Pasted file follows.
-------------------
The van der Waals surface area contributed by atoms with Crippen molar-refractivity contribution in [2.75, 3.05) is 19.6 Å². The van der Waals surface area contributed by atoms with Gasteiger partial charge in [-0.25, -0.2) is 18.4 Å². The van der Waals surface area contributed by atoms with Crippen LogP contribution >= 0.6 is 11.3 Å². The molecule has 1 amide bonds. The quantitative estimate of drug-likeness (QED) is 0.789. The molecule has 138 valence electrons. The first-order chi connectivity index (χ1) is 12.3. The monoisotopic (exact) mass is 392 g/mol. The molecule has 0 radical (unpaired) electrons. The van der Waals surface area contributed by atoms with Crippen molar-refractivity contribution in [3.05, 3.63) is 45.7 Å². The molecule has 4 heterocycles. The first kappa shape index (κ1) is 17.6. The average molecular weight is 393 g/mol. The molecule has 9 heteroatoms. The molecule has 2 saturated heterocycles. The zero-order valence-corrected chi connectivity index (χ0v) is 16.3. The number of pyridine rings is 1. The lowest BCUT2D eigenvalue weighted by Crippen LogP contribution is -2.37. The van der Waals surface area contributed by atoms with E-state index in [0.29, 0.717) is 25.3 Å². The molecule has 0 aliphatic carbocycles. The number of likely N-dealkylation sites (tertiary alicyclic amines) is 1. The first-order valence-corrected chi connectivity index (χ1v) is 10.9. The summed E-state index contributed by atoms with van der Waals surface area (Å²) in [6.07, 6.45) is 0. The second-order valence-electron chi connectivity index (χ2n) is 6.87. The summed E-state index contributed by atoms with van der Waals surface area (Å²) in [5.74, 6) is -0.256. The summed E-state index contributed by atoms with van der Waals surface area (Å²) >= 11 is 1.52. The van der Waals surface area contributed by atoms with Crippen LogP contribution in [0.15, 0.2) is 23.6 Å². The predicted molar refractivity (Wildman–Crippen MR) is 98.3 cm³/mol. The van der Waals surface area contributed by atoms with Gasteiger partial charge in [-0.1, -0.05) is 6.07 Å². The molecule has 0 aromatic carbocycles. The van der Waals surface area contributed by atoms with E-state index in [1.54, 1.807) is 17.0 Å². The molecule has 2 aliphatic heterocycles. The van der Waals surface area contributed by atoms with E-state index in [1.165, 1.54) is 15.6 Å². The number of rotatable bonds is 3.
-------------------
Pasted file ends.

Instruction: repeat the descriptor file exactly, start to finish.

The van der Waals surface area contributed by atoms with Crippen molar-refractivity contribution in [2.75, 3.05) is 19.6 Å². The van der Waals surface area contributed by atoms with Gasteiger partial charge in [-0.25, -0.2) is 18.4 Å². The van der Waals surface area contributed by atoms with Crippen LogP contribution >= 0.6 is 11.3 Å². The molecule has 1 amide bonds. The quantitative estimate of drug-likeness (QED) is 0.789. The molecule has 138 valence electrons. The first-order chi connectivity index (χ1) is 12.3. The monoisotopic (exact) mass is 392 g/mol. The molecule has 0 radical (unpaired) electrons. The van der Waals surface area contributed by atoms with Crippen molar-refractivity contribution in [3.05, 3.63) is 45.7 Å². The molecule has 4 heterocycles. The first kappa shape index (κ1) is 17.6. The average molecular weight is 393 g/mol. The molecule has 9 heteroatoms. The molecule has 2 saturated heterocycles. The zero-order valence-corrected chi connectivity index (χ0v) is 16.3. The number of pyridine rings is 1. The lowest BCUT2D eigenvalue weighted by Crippen LogP contribution is -2.37. The van der Waals surface area contributed by atoms with E-state index in [0.29, 0.717) is 25.3 Å². The molecule has 0 aliphatic carbocycles. The number of likely N-dealkylation sites (tertiary alicyclic amines) is 1. The first-order valence-corrected chi connectivity index (χ1v) is 10.9. The summed E-state index contributed by atoms with van der Waals surface area (Å²) in [6.07, 6.45) is 0. The second-order valence-electron chi connectivity index (χ2n) is 6.87. The summed E-state index contributed by atoms with van der Waals surface area (Å²) in [5.74, 6) is -0.256. The summed E-state index contributed by atoms with van der Waals surface area (Å²) >= 11 is 1.52. The van der Waals surface area contributed by atoms with Crippen LogP contribution in [0.15, 0.2) is 23.6 Å². The predicted molar refractivity (Wildman–Crippen MR) is 98.3 cm³/mol. The van der Waals surface area contributed by atoms with Gasteiger partial charge in [-0.1, -0.05) is 6.07 Å². The molecule has 0 aromatic carbocycles. The van der Waals surface area contributed by atoms with E-state index in [1.54, 1.807) is 17.0 Å². The molecule has 2 aliphatic heterocycles. The van der Waals surface area contributed by atoms with E-state index in [1.165, 1.54) is 15.6 Å². The number of rotatable bonds is 3.